Raising awareness has been a key priority, and a summit with online events, webinars and external speakers, organised at Barclays for World Menopause Day in October 2021, reached thousands of colleagues. But support continues at grassroots level, too. During lockdown, Webster’s Take A Pause sessions were taken online – and snowballed. “Two years ago, we had 10 women for fortnightly, in-person get-togethers in London. Now we have 250 members. There are Northampton and Northwest support groups, among others, and we all link in. It’s a really good way of helping people to share experiences and better understand their own symptoms.”
All this work is encouraging new conversations on the topic – and the Menopause Working Group was selected as a finalist from more than 700 nominations in this year’s Barclays Citizenship and Diversity Awards, which celebrate colleagues making a positive impact in communities or helping to strengthen the bank’s supportive and inclusive culture.
Making conversations around menopause feel normal
Looking forward, Mackay, Stanley and Webster are all focused on keeping menopause awareness high on the corporate agenda.
“We want to retain and attract amazing, intelligent colleagues – who just happen to be going through menopause,” says Mackay. “And we want them to know that at Barclays, they’ll be supported. It’s a really important way to help deliver our diversity and inclusion agenda.”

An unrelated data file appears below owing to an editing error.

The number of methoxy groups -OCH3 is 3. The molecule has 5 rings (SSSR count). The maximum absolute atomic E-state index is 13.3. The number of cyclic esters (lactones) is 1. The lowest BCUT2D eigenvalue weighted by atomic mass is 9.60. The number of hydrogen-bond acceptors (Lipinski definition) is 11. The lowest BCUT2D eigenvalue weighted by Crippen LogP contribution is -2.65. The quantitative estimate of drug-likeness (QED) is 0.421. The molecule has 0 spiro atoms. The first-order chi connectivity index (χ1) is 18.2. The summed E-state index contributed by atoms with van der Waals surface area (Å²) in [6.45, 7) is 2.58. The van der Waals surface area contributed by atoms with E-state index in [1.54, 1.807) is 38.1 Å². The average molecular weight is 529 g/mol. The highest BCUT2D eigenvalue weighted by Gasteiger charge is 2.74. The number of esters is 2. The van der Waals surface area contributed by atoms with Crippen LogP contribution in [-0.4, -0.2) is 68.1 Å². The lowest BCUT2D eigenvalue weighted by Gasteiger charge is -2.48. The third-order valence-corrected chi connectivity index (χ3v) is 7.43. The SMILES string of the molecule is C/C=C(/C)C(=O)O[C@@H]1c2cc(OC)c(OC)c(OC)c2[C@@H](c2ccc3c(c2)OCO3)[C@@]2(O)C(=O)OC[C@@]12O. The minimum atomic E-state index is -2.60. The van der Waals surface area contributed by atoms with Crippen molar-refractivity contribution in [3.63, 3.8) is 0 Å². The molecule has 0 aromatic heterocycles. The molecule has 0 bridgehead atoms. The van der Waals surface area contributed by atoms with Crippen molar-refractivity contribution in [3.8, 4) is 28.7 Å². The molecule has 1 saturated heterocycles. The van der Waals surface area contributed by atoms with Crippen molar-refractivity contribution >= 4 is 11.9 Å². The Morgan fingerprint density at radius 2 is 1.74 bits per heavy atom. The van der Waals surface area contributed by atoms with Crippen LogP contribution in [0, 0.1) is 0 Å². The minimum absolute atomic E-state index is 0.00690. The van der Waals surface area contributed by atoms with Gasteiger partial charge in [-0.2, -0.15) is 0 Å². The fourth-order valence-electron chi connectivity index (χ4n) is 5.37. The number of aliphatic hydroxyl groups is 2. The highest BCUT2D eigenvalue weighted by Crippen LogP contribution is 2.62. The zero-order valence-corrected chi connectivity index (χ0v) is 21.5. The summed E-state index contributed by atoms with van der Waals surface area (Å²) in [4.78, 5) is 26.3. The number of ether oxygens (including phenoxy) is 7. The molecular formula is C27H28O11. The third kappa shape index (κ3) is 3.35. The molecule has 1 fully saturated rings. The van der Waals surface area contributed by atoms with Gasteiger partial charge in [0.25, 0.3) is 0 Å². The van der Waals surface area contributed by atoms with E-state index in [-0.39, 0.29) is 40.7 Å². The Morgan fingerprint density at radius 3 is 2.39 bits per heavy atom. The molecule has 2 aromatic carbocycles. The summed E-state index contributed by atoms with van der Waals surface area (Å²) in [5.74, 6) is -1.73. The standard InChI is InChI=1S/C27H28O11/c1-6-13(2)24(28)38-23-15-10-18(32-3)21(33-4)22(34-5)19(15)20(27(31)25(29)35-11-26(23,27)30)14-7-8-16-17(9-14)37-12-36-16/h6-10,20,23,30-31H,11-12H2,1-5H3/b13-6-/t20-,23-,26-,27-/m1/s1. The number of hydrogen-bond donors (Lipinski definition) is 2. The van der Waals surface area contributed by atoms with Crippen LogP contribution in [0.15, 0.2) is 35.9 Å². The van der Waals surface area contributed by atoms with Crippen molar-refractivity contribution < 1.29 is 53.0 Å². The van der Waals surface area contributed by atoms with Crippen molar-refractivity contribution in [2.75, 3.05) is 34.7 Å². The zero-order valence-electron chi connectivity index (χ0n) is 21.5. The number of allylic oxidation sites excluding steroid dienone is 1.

Stanley has equally ambitious goals: “I would love to see Barclays continue its supportive menopause culture where colleagues know they are working for a company who cares,” she says. “If the topic becomes normalised, and everybody feels comfortable, then fewer women will leave their jobs or be off sick for extended periods of time because they can’t cope.”
“I just want to make sure that they can bring their whole selves to work,” adds Mackay, “and be successful without having to hide who they are. That would make me very happy.”
Win: Women’s Health Working Group
The Women’s Health Working Group (WHWG), part of Barclays’ gender resource group, Win, has brought together a number of different grassroots support groups across the UK. Its aim is to develop and implement a strategic approach to support reproductive health conditions in the workplace, with support from Be Well – the bank’s global wellbeing programme. The Menopause Workstream sits alongside two other working groups: Fertility and Not Just a Bad Period, which covers gynaecological conditions like endometriosis.
Barclays Citizenship and Diversity Awards
This year marks 25 years of the Barclays Citizenship and Diversity Awards, which recognise and celebrate colleagues around the world who are making a positive impact in communities or helping to strengthen the bank’s supportive and inclusive culture.